22 August 2010

Seattle: Sephardic synagogue celebrates 100 years

When Tracing the Tribe was in Seattle for the Association of Jewish Libraries conference in July, we toured landmarks of the Jewish community. Among them was the Sephardic Congregation Ezra Bessaroth, now celebrating its 100th anniversary.

The group received a personal welcome and tour from former Hazzan Isaac Azose (a close friend of our Seattle family), who had been the congregation's hazzan for some 34 years. He also presented a Seattle Jewish history session at the AJL event and presented a rousing Ladino version of the birkat hamazon at a conference luncheon.

The congregation will celebrate its first-century mark today, as noted in the JT News, which carried the story of the celebration.

The anniversary of Ezzie Bezzie - as it is known to insiders - will be celebrated August 22 at a gala dinner. The event also included two major speakers: Dr. Aron Rodrigue of Stanford University spoke about life in Rhodes on August 12, while Seattle native Rabbi Dr. Marc D. Angel (rabbi emeritus of New York's Shearith Israel, and founder/director, lnstitute of Jewish ldeas and ldeals) spoke on August 19.

A new courtyard will be dedicated with a memorial inscribed in six languages honoring the congregation's founders on the Greek island of Rhodes. It is a replica of the black granite memorial in Rhodes, dedicated to that vibrant Sephardic Jewish community before they were transported to their deaths in Auschwitz-Birkenau.

In July 1944, the Germans moved with relentless precision into Rhodes and nearby Kos, and deported all but 50 of the 2,000 Jews who lived there, a mere three months before they were defeated. Those 50 Jews that held Turkish citizenship were protected by the Turkish consulate. Only 151 Rhodesli Jews survived the Holocaust. Thirty-five Jews live in Rhodes today.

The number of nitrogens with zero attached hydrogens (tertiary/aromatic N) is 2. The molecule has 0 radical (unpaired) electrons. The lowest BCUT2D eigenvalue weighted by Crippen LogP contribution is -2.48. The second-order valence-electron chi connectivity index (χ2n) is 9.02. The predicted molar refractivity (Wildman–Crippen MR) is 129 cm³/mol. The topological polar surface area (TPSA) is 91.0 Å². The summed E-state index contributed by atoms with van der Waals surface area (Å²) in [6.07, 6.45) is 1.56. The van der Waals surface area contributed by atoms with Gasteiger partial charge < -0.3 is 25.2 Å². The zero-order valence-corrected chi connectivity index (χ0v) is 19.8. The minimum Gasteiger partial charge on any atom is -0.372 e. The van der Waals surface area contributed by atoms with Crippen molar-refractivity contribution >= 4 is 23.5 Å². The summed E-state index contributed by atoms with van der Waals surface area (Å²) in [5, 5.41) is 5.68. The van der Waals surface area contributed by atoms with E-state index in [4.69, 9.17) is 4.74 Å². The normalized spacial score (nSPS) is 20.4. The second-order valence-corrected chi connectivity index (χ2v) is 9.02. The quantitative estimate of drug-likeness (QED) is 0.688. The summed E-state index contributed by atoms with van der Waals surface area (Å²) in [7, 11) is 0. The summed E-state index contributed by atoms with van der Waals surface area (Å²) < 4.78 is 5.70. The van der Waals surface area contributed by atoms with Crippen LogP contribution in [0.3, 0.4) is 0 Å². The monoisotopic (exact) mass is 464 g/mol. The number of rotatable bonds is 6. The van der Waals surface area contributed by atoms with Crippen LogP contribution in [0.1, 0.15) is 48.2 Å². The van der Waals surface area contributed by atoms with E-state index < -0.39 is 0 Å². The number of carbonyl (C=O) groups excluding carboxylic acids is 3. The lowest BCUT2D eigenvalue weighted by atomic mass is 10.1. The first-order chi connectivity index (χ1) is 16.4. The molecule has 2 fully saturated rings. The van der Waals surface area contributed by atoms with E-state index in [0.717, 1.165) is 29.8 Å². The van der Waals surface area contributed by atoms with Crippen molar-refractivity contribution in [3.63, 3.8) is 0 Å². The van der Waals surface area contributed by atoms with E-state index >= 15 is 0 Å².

The story stressed that although Ezra Bessaroth is an Orthodox synagogue, most members are not, and it is a diverse community repersenting all levels of observance. However, the congregation continues its responsibility to continue the traditions of the founders, who came from Rhodes.

When the first Jewish immigrants from Rhodes began their new lives in Seattle in 1904, others soon followed. Soon, they would need a “kehilla,” the Sephardic word used for a synagogue. More like a Jewish brotherhood in its first incarnation in 1909, the Koupa Ozer Dalim Anshe Rhodes, the Fund for the Aid of the Poor People of Rhodes, was organized. Its first building was located at 9th and Yesler in Seattle and the monthly membership dues were 25 cents.

Today, a congregation that decades ago held daily services in the Spanish-Hebrew hybrid language of Ladino, now uses nearly all Hebrew and English, with only a few prayers in Ladino.
According to a former board member Joel Benoliel, “Here we are, a hundred years later, with the prayer and the ‘minchag,’ or customs that are exactly the same customs as it was 100 years ago on Rhodes.” He serves on the program committee for the celebration and is master of ceremonies at the events related to the centennial and gala. “We think it’s one of the few synagogues in the world that is faithful to the customs of the Isle of Rhodes,” he added.

The challenge for the future is to grow, and it is bringing in a new rabbi - Rabbi Daniel Hadar - with a strong background in outreach and growth. The congregation is looking for him to help with outreach and strengthen their Sephardic heritage while maintaining ties with non-Sephardic members.

For more about the congregation, click here, and read the complete article at the link above.

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